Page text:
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Theresa May orders inquiry into NHS contaminated blood scandal

Theresa May orders inquiry into NHS contaminated blood scandal
2 min read

Theresa May has announced a public inquiry will take place into the "appalling injustice" of the NHS contaminated blood scandal. 

Health Secretary Jeremy Hunt told Cabinet this morning that thousands of people had died after being infected with Hepatitis C and HIV from NHS blood products in the 1970s and 80s.

“The Prime Minister told Cabinet that she and the Health Secretary had decided that an inquiry should take place into the contaminated blood scandal,” the Prime Minister’s official spokesman said this morning.

“Jeremy Hunt said that 2,400 people had died and it was necessary to establish the causes of this appalling injustice.”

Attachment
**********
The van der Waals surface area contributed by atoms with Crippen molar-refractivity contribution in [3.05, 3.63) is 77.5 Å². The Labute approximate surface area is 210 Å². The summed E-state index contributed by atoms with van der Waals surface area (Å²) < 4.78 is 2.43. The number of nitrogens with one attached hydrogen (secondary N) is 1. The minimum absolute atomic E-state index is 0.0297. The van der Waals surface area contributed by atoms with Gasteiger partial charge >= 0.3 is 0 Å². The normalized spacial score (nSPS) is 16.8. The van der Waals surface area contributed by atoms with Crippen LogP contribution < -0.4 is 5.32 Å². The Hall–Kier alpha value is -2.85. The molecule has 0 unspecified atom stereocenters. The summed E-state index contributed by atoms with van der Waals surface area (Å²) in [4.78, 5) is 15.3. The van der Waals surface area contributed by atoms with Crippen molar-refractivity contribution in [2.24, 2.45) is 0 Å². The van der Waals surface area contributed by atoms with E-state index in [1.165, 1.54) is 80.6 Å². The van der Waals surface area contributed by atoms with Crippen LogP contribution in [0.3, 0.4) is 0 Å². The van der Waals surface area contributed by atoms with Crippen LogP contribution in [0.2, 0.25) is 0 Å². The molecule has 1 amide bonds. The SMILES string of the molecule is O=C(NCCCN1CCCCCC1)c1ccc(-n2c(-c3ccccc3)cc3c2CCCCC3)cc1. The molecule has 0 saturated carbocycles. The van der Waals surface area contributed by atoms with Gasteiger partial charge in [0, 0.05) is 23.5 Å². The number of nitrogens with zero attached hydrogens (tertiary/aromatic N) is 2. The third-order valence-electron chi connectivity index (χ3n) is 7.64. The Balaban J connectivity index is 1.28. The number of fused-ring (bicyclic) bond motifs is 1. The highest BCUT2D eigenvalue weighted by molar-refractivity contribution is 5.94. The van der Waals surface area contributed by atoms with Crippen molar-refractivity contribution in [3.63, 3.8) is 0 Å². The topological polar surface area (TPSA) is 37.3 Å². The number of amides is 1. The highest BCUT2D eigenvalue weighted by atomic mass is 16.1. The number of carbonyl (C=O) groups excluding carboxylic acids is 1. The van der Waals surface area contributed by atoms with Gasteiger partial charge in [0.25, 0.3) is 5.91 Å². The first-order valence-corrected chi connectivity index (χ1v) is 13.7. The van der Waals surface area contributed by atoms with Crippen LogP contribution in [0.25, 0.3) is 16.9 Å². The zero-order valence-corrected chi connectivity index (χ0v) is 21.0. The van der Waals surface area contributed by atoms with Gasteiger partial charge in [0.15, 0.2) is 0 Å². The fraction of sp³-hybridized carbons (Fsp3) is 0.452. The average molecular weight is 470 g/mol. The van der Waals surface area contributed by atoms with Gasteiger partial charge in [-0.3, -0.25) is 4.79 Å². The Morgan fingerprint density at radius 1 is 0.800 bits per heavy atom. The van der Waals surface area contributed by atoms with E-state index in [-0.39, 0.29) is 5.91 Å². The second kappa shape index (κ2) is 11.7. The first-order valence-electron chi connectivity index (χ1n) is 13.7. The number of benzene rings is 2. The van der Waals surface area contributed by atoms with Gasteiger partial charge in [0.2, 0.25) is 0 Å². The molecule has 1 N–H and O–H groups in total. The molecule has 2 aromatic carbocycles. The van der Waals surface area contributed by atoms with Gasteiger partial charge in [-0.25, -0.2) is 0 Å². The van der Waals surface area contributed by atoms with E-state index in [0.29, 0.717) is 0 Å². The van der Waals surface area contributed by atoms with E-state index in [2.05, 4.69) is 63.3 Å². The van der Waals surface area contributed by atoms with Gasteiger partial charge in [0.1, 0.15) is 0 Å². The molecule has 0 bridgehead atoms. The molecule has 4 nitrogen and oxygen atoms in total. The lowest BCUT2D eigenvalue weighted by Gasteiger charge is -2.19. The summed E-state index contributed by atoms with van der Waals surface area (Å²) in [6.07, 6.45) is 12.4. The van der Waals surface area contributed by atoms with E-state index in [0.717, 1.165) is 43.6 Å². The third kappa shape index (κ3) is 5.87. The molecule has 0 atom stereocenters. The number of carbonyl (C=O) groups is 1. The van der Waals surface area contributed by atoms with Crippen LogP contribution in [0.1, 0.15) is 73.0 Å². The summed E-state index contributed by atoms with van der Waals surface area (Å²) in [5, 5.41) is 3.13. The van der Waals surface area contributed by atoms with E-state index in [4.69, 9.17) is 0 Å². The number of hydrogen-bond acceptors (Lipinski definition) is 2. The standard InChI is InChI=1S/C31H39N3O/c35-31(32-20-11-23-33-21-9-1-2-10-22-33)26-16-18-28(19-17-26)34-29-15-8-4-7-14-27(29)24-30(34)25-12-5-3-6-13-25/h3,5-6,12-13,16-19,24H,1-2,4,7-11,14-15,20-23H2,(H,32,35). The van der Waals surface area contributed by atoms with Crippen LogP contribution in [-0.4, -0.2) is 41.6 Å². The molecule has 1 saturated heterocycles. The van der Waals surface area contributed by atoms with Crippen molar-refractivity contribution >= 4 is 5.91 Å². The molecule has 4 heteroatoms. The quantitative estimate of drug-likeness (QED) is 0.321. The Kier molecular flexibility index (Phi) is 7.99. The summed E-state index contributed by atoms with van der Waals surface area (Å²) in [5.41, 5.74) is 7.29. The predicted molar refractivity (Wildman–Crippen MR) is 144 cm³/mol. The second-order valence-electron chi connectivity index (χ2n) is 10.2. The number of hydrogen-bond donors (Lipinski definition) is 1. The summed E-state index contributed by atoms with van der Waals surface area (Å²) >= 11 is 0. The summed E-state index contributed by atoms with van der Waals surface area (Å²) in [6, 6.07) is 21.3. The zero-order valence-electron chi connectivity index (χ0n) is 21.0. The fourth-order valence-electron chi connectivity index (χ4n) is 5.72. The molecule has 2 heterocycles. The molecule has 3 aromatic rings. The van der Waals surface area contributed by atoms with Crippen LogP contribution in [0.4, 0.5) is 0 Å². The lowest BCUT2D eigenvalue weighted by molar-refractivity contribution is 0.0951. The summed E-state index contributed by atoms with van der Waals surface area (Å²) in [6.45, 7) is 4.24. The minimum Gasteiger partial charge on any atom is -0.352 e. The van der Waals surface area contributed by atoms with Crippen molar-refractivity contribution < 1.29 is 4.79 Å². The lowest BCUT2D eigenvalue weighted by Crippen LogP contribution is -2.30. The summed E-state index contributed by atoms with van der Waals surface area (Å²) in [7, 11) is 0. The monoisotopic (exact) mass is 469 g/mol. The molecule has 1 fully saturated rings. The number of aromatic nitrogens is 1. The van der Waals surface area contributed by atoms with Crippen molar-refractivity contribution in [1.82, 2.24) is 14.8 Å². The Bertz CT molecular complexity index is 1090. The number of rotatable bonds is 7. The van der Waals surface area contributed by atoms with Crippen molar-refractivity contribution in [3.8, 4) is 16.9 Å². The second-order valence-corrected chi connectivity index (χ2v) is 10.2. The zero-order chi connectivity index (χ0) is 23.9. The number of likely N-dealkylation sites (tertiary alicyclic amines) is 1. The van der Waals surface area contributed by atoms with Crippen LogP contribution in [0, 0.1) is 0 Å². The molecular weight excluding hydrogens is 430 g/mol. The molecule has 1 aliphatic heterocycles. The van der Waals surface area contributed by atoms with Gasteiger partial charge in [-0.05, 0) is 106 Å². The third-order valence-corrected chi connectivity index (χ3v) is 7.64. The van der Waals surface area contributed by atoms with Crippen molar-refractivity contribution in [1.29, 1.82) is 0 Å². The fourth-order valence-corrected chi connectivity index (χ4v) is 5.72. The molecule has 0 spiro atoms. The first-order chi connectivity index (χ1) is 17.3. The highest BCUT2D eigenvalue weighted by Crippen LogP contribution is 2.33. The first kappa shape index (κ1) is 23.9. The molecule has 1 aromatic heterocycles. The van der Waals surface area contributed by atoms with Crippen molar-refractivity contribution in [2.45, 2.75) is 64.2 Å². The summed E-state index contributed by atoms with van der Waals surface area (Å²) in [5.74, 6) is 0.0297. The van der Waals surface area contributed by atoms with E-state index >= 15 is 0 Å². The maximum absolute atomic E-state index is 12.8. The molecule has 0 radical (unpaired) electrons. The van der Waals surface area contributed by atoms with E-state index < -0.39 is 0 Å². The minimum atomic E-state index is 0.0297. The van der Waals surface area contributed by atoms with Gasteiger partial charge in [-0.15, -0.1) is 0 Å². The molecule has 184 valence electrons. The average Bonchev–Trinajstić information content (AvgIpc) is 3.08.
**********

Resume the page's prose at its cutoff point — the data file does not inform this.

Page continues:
The spokesman added: “It will be UK-wide and consultation will now take place with those affected to decide exactly what form the inquiry will take, such as a Hillsborough-style independent panel or a judge-led statutory inquiry.”

The decision to launch an inquiry comes on the back of a concerted campaign spearheaded by Labour MP Diana Johnson and former health secretary Andy Burnham.

She challenged Mrs May on the issue at last week’s Prime Minister’s Questions and urged her to “do the right thing and order a public inquiry for the whole United Kingdom”.

The Prime Minister’s spokesman said today that Mrs May had always been open to the possibility of ordering additional action.

“We have been clear when she's been asked in the House that if new evidence were presented we would look at that and that's what's happened so we've got to a position where we think an inquiry should be held,” the spokesman said.

“It is a tragedy which has caused unimaginable hardship and pain for all those affected and a full inquiry to establish the truth of what happened is the right course of action to take.”

Ms Johnson had secured a three-hour emergency debate in the Commons on the issue today.

Earlier this week, she organised a letter from opposition leaders pressing Mrs May to commit to a public inquiry. 

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